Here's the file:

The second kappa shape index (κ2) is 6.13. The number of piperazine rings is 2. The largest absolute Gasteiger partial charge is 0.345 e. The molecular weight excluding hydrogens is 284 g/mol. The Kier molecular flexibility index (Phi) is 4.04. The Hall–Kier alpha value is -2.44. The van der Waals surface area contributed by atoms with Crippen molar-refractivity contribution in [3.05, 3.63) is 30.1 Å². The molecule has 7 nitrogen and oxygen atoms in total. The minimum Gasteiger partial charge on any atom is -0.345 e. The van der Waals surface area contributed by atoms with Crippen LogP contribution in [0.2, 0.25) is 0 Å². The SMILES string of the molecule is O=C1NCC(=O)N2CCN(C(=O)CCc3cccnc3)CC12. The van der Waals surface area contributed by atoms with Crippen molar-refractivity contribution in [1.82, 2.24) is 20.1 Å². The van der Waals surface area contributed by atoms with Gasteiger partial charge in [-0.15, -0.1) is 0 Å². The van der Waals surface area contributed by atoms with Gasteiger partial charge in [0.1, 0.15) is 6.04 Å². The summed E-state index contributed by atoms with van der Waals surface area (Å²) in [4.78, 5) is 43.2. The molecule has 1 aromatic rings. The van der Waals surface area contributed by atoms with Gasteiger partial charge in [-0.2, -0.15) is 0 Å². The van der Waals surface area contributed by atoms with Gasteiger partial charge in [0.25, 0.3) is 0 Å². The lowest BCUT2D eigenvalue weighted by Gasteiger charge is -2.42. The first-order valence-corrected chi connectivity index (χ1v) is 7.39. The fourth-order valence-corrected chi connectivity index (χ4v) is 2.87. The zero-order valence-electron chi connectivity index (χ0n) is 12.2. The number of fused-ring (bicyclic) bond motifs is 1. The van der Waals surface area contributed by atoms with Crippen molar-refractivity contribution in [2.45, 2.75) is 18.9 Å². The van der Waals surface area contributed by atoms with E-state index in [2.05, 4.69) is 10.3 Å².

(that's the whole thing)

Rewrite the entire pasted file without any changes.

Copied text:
The second kappa shape index (κ2) is 6.13. The number of piperazine rings is 2. The largest absolute Gasteiger partial charge is 0.345 e. The molecular weight excluding hydrogens is 284 g/mol. The Kier molecular flexibility index (Phi) is 4.04. The Hall–Kier alpha value is -2.44. The van der Waals surface area contributed by atoms with Crippen molar-refractivity contribution in [3.05, 3.63) is 30.1 Å². The molecule has 7 nitrogen and oxygen atoms in total. The minimum Gasteiger partial charge on any atom is -0.345 e. The van der Waals surface area contributed by atoms with Crippen LogP contribution in [0.2, 0.25) is 0 Å². The SMILES string of the molecule is O=C1NCC(=O)N2CCN(C(=O)CCc3cccnc3)CC12. The van der Waals surface area contributed by atoms with Crippen molar-refractivity contribution in [1.82, 2.24) is 20.1 Å². The van der Waals surface area contributed by atoms with Gasteiger partial charge in [-0.15, -0.1) is 0 Å². The van der Waals surface area contributed by atoms with Gasteiger partial charge in [0.1, 0.15) is 6.04 Å². The summed E-state index contributed by atoms with van der Waals surface area (Å²) in [4.78, 5) is 43.2. The molecule has 1 aromatic rings. The van der Waals surface area contributed by atoms with Gasteiger partial charge in [-0.2, -0.15) is 0 Å². The van der Waals surface area contributed by atoms with Gasteiger partial charge in [0.25, 0.3) is 0 Å². The lowest BCUT2D eigenvalue weighted by Gasteiger charge is -2.42. The first-order valence-corrected chi connectivity index (χ1v) is 7.39. The fourth-order valence-corrected chi connectivity index (χ4v) is 2.87. The zero-order valence-electron chi connectivity index (χ0n) is 12.2. The number of fused-ring (bicyclic) bond motifs is 1. The van der Waals surface area contributed by atoms with Crippen molar-refractivity contribution in [2.45, 2.75) is 18.9 Å². The van der Waals surface area contributed by atoms with E-state index in [2.05, 4.69) is 10.3 Å².